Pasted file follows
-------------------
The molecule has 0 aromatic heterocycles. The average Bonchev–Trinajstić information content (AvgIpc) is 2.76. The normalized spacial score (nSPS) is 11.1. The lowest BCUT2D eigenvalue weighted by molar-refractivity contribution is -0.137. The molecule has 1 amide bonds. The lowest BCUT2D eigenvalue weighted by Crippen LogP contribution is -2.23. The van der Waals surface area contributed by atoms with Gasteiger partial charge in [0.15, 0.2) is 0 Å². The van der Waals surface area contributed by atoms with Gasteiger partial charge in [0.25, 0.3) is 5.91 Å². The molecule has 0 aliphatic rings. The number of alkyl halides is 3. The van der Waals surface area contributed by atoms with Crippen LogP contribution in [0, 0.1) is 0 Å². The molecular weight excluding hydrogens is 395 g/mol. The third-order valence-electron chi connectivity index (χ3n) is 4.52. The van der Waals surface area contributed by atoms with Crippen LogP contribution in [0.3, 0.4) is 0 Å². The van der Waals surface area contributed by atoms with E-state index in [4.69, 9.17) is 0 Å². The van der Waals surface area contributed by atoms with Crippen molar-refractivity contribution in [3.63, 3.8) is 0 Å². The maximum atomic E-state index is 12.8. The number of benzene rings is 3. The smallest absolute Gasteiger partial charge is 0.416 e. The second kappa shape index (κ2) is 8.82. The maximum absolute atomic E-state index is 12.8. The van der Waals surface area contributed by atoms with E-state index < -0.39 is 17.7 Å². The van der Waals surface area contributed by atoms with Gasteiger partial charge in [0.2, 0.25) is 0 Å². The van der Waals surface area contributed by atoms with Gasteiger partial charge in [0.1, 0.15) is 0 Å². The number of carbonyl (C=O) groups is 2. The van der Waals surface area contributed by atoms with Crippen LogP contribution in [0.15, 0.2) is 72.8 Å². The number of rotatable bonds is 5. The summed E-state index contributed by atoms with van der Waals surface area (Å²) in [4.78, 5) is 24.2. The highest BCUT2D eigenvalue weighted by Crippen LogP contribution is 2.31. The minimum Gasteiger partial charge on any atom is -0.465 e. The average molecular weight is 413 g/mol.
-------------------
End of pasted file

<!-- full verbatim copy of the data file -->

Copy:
The molecule has 0 aromatic heterocycles. The average Bonchev–Trinajstić information content (AvgIpc) is 2.76. The normalized spacial score (nSPS) is 11.1. The lowest BCUT2D eigenvalue weighted by molar-refractivity contribution is -0.137. The molecule has 1 amide bonds. The lowest BCUT2D eigenvalue weighted by Crippen LogP contribution is -2.23. The van der Waals surface area contributed by atoms with Gasteiger partial charge in [0.15, 0.2) is 0 Å². The van der Waals surface area contributed by atoms with Gasteiger partial charge in [0.25, 0.3) is 5.91 Å². The molecule has 0 aliphatic rings. The number of alkyl halides is 3. The van der Waals surface area contributed by atoms with Crippen LogP contribution in [0, 0.1) is 0 Å². The molecular weight excluding hydrogens is 395 g/mol. The third-order valence-electron chi connectivity index (χ3n) is 4.52. The van der Waals surface area contributed by atoms with Crippen LogP contribution in [0.3, 0.4) is 0 Å². The van der Waals surface area contributed by atoms with E-state index in [4.69, 9.17) is 0 Å². The van der Waals surface area contributed by atoms with Crippen molar-refractivity contribution in [3.63, 3.8) is 0 Å². The maximum atomic E-state index is 12.8. The number of benzene rings is 3. The smallest absolute Gasteiger partial charge is 0.416 e. The second kappa shape index (κ2) is 8.82. The maximum absolute atomic E-state index is 12.8. The van der Waals surface area contributed by atoms with E-state index < -0.39 is 17.7 Å². The van der Waals surface area contributed by atoms with Gasteiger partial charge in [0.2, 0.25) is 0 Å². The van der Waals surface area contributed by atoms with Gasteiger partial charge in [0.1, 0.15) is 0 Å². The number of carbonyl (C=O) groups is 2. The van der Waals surface area contributed by atoms with Crippen LogP contribution in [0.15, 0.2) is 72.8 Å². The number of rotatable bonds is 5. The summed E-state index contributed by atoms with van der Waals surface area (Å²) in [4.78, 5) is 24.2. The highest BCUT2D eigenvalue weighted by Crippen LogP contribution is 2.31. The minimum Gasteiger partial charge on any atom is -0.465 e. The average molecular weight is 413 g/mol.